When There is Not A Clear Choice
Many aircraft have a standard turbine engine such as those models listed above, making the question of “which borescope diameter is right for my application” a less complex one to answer. However, what happens when an MRO facility wants to use their video borescope for more than just a standard turbine inspection? What if they also wish to utilize that same inspection tool for their landing gear and airframe inspections?
That is when diagnosing borescope diameter needs becomes much more in-depth.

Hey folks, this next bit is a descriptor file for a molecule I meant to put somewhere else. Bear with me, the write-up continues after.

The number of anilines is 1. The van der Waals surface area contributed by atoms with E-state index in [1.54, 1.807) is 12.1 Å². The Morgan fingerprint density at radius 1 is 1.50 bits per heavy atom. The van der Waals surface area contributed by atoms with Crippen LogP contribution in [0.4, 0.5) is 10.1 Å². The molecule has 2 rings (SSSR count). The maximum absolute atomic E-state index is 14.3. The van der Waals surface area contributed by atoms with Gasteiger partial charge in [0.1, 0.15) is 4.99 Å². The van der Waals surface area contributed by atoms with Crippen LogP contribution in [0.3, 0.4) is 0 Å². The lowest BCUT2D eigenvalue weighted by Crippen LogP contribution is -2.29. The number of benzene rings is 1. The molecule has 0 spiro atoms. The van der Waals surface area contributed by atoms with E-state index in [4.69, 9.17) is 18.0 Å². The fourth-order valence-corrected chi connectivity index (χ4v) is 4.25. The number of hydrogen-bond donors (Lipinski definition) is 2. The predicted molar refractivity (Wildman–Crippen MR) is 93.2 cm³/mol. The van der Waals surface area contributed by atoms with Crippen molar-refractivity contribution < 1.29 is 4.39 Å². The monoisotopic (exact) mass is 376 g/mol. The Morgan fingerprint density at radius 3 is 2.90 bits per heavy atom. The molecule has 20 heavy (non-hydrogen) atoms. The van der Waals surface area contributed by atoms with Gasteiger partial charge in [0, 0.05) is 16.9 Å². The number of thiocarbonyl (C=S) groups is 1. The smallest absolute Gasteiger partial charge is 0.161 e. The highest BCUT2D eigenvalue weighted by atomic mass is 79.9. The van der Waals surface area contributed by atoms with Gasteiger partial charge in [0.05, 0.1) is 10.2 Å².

If a quality control professional wanted to use a video borescope to check for burrs or slag on a casted part, which diameter would they need? The answer depends not only on the size of the casted part, but also the intricacy of the internal passageways. Some casting forms have tiny insertion points, requiring a borescope with a diameter as slim as 2.8mm (0.11 inches). Other parts are much larger, so a 6.0mm diameter would be a better fit.
A borescope or videoscope must fit in the smallest hole that will be inspected. However, some applications, such as gearbox inspections, call for both large diameter (inspecting the gear teeth) and smaller diameter (checking out bearings) borescopes. In these cases, sometimes purchasing two inspection cameras is the best way to go about confidently completing your quality checks.